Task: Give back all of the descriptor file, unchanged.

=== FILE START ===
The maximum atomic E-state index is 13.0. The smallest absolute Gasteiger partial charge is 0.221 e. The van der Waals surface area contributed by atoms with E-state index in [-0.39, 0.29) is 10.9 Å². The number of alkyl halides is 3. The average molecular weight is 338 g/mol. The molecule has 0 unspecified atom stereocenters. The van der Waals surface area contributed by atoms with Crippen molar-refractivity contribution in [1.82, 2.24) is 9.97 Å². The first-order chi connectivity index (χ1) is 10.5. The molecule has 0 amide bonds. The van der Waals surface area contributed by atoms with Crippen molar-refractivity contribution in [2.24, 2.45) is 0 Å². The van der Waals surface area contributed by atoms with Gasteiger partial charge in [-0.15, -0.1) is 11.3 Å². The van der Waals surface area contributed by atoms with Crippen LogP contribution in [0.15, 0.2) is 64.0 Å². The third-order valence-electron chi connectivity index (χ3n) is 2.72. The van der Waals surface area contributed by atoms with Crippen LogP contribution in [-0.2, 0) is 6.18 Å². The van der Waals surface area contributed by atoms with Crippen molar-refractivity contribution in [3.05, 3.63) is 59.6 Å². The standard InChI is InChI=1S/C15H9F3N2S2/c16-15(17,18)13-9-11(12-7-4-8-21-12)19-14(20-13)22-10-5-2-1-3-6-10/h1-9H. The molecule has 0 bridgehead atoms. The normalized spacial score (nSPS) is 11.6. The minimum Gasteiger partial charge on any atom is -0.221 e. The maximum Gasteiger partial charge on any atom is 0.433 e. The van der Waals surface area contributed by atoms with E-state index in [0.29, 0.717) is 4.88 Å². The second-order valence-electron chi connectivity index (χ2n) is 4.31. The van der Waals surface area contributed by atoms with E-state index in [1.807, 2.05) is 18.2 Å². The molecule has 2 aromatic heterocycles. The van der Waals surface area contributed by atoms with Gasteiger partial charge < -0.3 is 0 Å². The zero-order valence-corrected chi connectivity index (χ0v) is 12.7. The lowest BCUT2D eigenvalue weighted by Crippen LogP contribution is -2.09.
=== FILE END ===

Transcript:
The maximum atomic E-state index is 13.0. The smallest absolute Gasteiger partial charge is 0.221 e. The van der Waals surface area contributed by atoms with E-state index in [-0.39, 0.29) is 10.9 Å². The number of alkyl halides is 3. The average molecular weight is 338 g/mol. The molecule has 0 unspecified atom stereocenters. The van der Waals surface area contributed by atoms with Crippen molar-refractivity contribution in [1.82, 2.24) is 9.97 Å². The first-order chi connectivity index (χ1) is 10.5. The molecule has 0 amide bonds. The van der Waals surface area contributed by atoms with Crippen molar-refractivity contribution in [2.24, 2.45) is 0 Å². The van der Waals surface area contributed by atoms with Gasteiger partial charge in [-0.15, -0.1) is 11.3 Å². The van der Waals surface area contributed by atoms with Crippen LogP contribution in [0.15, 0.2) is 64.0 Å². The third-order valence-electron chi connectivity index (χ3n) is 2.72. The van der Waals surface area contributed by atoms with Crippen LogP contribution in [-0.2, 0) is 6.18 Å². The van der Waals surface area contributed by atoms with Crippen molar-refractivity contribution in [3.05, 3.63) is 59.6 Å². The standard InChI is InChI=1S/C15H9F3N2S2/c16-15(17,18)13-9-11(12-7-4-8-21-12)19-14(20-13)22-10-5-2-1-3-6-10/h1-9H. The molecule has 0 bridgehead atoms. The normalized spacial score (nSPS) is 11.6. The minimum Gasteiger partial charge on any atom is -0.221 e. The maximum Gasteiger partial charge on any atom is 0.433 e. The van der Waals surface area contributed by atoms with E-state index in [0.29, 0.717) is 4.88 Å². The second-order valence-electron chi connectivity index (χ2n) is 4.31. The van der Waals surface area contributed by atoms with E-state index in [1.807, 2.05) is 18.2 Å². The molecule has 2 aromatic heterocycles. The van der Waals surface area contributed by atoms with Gasteiger partial charge < -0.3 is 0 Å². The zero-order valence-corrected chi connectivity index (χ0v) is 12.7. The lowest BCUT2D eigenvalue weighted by Crippen LogP contribution is -2.09.